As a major investor in OpenAI, Microsoft has begun incorporating a ChatGPT interface into Bing. The initial response has been remarkable: the new search engine is, in many ways, a “marked improvement” over Google. Google, which has sponsored much of the foundational research in generative AI, has responded by releasing its own search chatbot, Bard. However, there is genuine concern about whether the technology is ready for the general public. Chatbots sometimes give factually incorrect answers. They seem to have their own personality and feelings. They can even be subversive, revealing dark, strange desires.

Thankfully, the perception of “personality” is something that can, with enough engineering, be tweaked. Remember that, at its core, a language model predicts the next word, phrase, or idea. So, adding the right amounts of randomness to the model allows engineers to experiment, with the results running from monotonous, to interesting and conversational, to gibberish. Microsoft has also begun limiting conversations with ChatGPT to a few interactions to avoid going down the stranger paths that have taken many people’s attention.

As for inaccuracies in chatbot answers, tech companies are also working on this front. For example, Google’s AI research lab DeepMind is working on a chatbot called Sparrow, which will cite its sources. Between these two giants’ ”arms race” on search, generative AI looks to impact how we all get information in the near future.

How does generative AI reflect diversity?

Like most technologies, generative AI is neither “good” nor “bad,” but its reputation will be formed based on its usage. One immediate benefit of generative AI is access to powerful, real-time language transcription and translation. For example, OpenAI’s Whisper listens to human speech and transcribes it in real-time. It recognizes 98 spoken languages and is robust to accents, background noise, and technical language. This means that it can be used to translate stories and wisdom from other cultures, enabling diverse voices to be heard with ease.

There are, however, legitimate concerns about how generative AI models can produce biased results, perpetuating racial and gender stereotypes. For example, in the summer of 2022, as OpenAI was preparing to launch its art generator DALL-E 2, researchers determined that it sexualized women and produced mainly black men when given negative connotations (prompted by, e.g., “man sitting in a prison cell”), and defaulted to white men in many situations.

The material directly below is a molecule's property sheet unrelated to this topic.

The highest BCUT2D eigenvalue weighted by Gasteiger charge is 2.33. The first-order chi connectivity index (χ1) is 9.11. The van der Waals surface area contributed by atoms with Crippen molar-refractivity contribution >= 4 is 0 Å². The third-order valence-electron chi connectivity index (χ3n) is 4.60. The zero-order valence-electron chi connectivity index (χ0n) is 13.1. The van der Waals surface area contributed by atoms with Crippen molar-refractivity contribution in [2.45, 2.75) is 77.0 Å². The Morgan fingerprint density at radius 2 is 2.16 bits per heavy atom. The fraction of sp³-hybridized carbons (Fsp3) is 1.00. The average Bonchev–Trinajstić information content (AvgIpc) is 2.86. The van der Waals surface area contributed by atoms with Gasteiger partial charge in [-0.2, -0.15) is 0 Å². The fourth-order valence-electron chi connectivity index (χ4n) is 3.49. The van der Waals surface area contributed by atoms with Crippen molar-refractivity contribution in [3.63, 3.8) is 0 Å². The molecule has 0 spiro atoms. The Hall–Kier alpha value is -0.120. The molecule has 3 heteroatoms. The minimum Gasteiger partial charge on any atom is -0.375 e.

Clearly, this is due to a need for more representation in the data used to train the models. The responsibility to make the results less biased lies with the organizations that create AI technology. This can be done by openly testing for bias and iterating as OpenAI has done. It can also be done by building teams with diversity. This is not done by achieving a “diversity score” but by finding people who bring requisite skills regardless of their backgrounds, being mindful of privilege, and fostering interest in technology roles early in a person’s career.

Where to go from here?

The current offerings of art generators, AI code tools, and chatbots are only the beginning of a new wave of AI. As these technologies mature, many other organizations will find more use cases that enable them to take advantage of generative AI in new and exciting ways. These products and services can enable more diverse audiences. Like all data products, it is incumbent on the data professionals who create them to ensure they recognize biases in training data and take responsibility for model results.

As responsible users of generative AI, we should pay attention to the prompts we input and look for implicit bias in the results these tools deliver. We should fact-check results from chatbots and not plagiarize the content they create. As programmers, we must ensure that we inspect and unit test automatically generated code before committing it. As creators, we should ensure that photos, videos, and audio produced with AI is inclusive, diverse, and representative of a broad range of cultures.

Generative AI is here today, with many tools existing and coming soon to make our work more efficient and our lives more creative.


Michael Rice, Sr. Consultant – Data Science, Swoon Consulting